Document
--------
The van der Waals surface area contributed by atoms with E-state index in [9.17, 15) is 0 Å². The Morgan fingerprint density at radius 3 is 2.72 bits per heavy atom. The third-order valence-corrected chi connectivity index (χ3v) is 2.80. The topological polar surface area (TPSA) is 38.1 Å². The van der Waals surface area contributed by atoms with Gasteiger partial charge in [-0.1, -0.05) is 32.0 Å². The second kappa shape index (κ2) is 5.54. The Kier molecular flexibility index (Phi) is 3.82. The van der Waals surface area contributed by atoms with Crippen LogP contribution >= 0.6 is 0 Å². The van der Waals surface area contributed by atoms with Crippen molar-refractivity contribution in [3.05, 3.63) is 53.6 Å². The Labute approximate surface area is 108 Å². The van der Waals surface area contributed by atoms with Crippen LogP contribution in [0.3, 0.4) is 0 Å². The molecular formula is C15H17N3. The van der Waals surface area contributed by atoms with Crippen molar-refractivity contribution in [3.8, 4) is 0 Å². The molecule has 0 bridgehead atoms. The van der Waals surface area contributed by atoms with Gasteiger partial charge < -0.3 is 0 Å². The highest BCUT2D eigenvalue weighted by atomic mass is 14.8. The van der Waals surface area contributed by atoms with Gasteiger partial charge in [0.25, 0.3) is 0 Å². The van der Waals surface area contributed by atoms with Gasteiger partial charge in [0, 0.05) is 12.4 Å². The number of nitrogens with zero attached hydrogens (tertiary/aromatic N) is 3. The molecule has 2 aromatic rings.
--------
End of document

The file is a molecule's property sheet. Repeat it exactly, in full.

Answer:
The van der Waals surface area contributed by atoms with E-state index in [9.17, 15) is 0 Å². The Morgan fingerprint density at radius 3 is 2.72 bits per heavy atom. The third-order valence-corrected chi connectivity index (χ3v) is 2.80. The topological polar surface area (TPSA) is 38.1 Å². The van der Waals surface area contributed by atoms with Gasteiger partial charge in [-0.1, -0.05) is 32.0 Å². The second kappa shape index (κ2) is 5.54. The Kier molecular flexibility index (Phi) is 3.82. The van der Waals surface area contributed by atoms with Crippen LogP contribution >= 0.6 is 0 Å². The van der Waals surface area contributed by atoms with Crippen molar-refractivity contribution in [3.05, 3.63) is 53.6 Å². The Labute approximate surface area is 108 Å². The van der Waals surface area contributed by atoms with Crippen LogP contribution in [0.3, 0.4) is 0 Å². The molecular formula is C15H17N3. The van der Waals surface area contributed by atoms with Crippen molar-refractivity contribution in [3.8, 4) is 0 Å². The molecule has 0 bridgehead atoms. The van der Waals surface area contributed by atoms with Gasteiger partial charge < -0.3 is 0 Å². The highest BCUT2D eigenvalue weighted by atomic mass is 14.8. The van der Waals surface area contributed by atoms with Gasteiger partial charge in [0.25, 0.3) is 0 Å². The van der Waals surface area contributed by atoms with Gasteiger partial charge in [0, 0.05) is 12.4 Å². The number of nitrogens with zero attached hydrogens (tertiary/aromatic N) is 3. The molecule has 2 aromatic rings.